Relationship between the estimated breeding values for litter traits at birth and ovarian and embryonic traits and their additive genetic variance in gilts at 35 days of pregnancy

Carolina L.A. da Silva*, Han A. Mulder, Marleen L.W.J. Broekhuijse, Bas Kemp, Nicoline M. Soede, Egbert F. Knol

*Corresponding author for this work

Research output: Contribution to journalArticleAcademicpeer-review

4 Citations (Scopus)

Abstract

We investigated (1) the relationship between the estimated breeding values (EBVs) for litter traits at birth and ovulation rate (OR), average corpora luteal weight, uterine length and embryonic survival and development traits in gilts at 35 days of pregnancy by linear regression, (2) the genetic variance of OR, average corpora lutea (CL) weight, uterine length and embryonic survival and development traits at 35 days of pregnancy, and (3) the genetic correlations between these traits. Landrace (n = 86) and Yorkshire × Landrace (n = 304) gilts were inseminated and slaughtered at 35 days of pregnancy. OR was assessed by dissection of the CL on both ovaries. Individual CL was weighed and the average CL weight calculated. The number of embryos (total and vital) were counted and the vital embryos were individually weighed for calculation of within litter average and standard deviation (SD) of the embryo weight. Length of the uterine implantation site of the vital embryos was measured and the average per gilt calculated. Results suggests that increasing the EBV for total number of piglets born would proportionally increase OR and number of embryos, while decreasing the average CL weight. On the contrary, increasing the EBV for average piglet birth weight and for within litter birth weight standard deviation would increase the average CL weight. There was no relationship between the EBVs for BW and for BWSD and vital embryonic weight at 35 days of pregnancy. OR, average CL weight, number of embryos, average weight and implantation length of the vital embryos had all moderate to high heritabilities, ranging from 0.36 (±0.18) to 0.70 (±0.17). Thus, results indicate that there is ample genetic variation in OR, average CL weight and embryonic development traits. This knowledge could be used to optimize the balance between selection for litter size, average piglets birth weight and within litter birth weight uniformity.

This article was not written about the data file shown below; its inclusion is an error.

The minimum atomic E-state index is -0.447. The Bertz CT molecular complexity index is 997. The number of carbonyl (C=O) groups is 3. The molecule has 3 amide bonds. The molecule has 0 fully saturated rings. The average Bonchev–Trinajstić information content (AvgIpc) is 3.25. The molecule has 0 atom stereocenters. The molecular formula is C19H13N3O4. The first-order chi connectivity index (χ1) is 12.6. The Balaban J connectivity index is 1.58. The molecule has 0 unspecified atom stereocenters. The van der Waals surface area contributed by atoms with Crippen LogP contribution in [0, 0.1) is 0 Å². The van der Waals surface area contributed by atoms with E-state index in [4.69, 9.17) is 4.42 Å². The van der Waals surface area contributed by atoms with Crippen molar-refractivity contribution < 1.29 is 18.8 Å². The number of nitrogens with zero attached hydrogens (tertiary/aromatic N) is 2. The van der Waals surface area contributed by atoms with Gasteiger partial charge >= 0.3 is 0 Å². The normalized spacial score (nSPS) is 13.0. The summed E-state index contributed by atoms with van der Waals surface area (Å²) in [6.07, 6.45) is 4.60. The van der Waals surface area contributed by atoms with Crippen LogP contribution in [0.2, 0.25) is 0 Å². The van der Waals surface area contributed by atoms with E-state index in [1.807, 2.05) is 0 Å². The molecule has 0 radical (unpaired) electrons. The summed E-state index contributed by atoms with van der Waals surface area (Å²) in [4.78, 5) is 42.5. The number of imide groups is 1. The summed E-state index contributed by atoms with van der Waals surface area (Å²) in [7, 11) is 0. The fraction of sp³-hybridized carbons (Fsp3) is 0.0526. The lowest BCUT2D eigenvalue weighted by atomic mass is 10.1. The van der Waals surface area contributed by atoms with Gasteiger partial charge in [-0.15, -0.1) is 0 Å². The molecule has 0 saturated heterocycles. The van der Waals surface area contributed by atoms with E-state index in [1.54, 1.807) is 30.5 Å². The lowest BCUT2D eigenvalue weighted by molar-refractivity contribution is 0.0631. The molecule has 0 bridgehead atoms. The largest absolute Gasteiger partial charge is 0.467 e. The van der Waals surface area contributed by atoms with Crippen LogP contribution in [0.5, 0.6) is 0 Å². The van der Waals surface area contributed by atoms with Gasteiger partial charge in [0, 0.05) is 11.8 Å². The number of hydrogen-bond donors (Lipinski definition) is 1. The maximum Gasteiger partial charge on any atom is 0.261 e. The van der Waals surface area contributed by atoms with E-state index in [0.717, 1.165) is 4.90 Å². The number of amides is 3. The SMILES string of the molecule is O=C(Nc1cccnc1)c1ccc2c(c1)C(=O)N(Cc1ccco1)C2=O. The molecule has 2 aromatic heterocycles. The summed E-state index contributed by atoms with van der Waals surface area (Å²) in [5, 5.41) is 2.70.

Original languageEnglish
Article number111
JournalFrontiers in Genetics
Volume9
Issue numberAPR
DOIs
Publication statusPublished - 5 Apr 2018

Keywords

  • Corpora lutea weight
  • Embryo
  • Gilts
  • Ovulation rate
  • Precision phenotyping

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